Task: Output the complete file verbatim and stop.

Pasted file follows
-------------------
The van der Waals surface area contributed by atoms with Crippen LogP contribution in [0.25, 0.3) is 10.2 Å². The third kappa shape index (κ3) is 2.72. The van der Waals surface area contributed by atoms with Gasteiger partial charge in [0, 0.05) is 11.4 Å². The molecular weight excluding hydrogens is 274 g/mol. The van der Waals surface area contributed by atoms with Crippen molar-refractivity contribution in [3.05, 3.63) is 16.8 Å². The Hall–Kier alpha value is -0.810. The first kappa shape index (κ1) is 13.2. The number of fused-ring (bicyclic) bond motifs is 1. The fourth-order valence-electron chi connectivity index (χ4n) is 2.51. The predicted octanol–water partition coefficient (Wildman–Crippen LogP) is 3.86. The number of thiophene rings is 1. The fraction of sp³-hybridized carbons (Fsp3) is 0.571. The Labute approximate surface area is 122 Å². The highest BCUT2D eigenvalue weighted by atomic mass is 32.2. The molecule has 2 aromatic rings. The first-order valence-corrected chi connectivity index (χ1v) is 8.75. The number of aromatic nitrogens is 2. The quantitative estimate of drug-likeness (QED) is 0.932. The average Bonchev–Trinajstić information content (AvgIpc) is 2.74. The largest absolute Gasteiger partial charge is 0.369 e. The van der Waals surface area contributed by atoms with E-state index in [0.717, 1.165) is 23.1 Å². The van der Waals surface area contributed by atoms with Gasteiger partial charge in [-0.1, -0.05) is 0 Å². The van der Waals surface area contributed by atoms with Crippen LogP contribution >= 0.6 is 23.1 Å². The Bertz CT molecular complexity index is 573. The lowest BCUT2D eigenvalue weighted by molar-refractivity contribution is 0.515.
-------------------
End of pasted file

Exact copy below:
The van der Waals surface area contributed by atoms with Crippen LogP contribution in [0.25, 0.3) is 10.2 Å². The third kappa shape index (κ3) is 2.72. The van der Waals surface area contributed by atoms with Gasteiger partial charge in [0, 0.05) is 11.4 Å². The molecular weight excluding hydrogens is 274 g/mol. The van der Waals surface area contributed by atoms with Crippen molar-refractivity contribution in [3.05, 3.63) is 16.8 Å². The Hall–Kier alpha value is -0.810. The first kappa shape index (κ1) is 13.2. The number of fused-ring (bicyclic) bond motifs is 1. The fourth-order valence-electron chi connectivity index (χ4n) is 2.51. The predicted octanol–water partition coefficient (Wildman–Crippen LogP) is 3.86. The number of thiophene rings is 1. The fraction of sp³-hybridized carbons (Fsp3) is 0.571. The Labute approximate surface area is 122 Å². The highest BCUT2D eigenvalue weighted by atomic mass is 32.2. The molecule has 2 aromatic rings. The first-order valence-corrected chi connectivity index (χ1v) is 8.75. The number of aromatic nitrogens is 2. The quantitative estimate of drug-likeness (QED) is 0.932. The average Bonchev–Trinajstić information content (AvgIpc) is 2.74. The largest absolute Gasteiger partial charge is 0.369 e. The van der Waals surface area contributed by atoms with E-state index in [0.717, 1.165) is 23.1 Å². The van der Waals surface area contributed by atoms with Gasteiger partial charge in [-0.1, -0.05) is 0 Å². The van der Waals surface area contributed by atoms with Crippen LogP contribution >= 0.6 is 23.1 Å². The Bertz CT molecular complexity index is 573. The lowest BCUT2D eigenvalue weighted by molar-refractivity contribution is 0.515.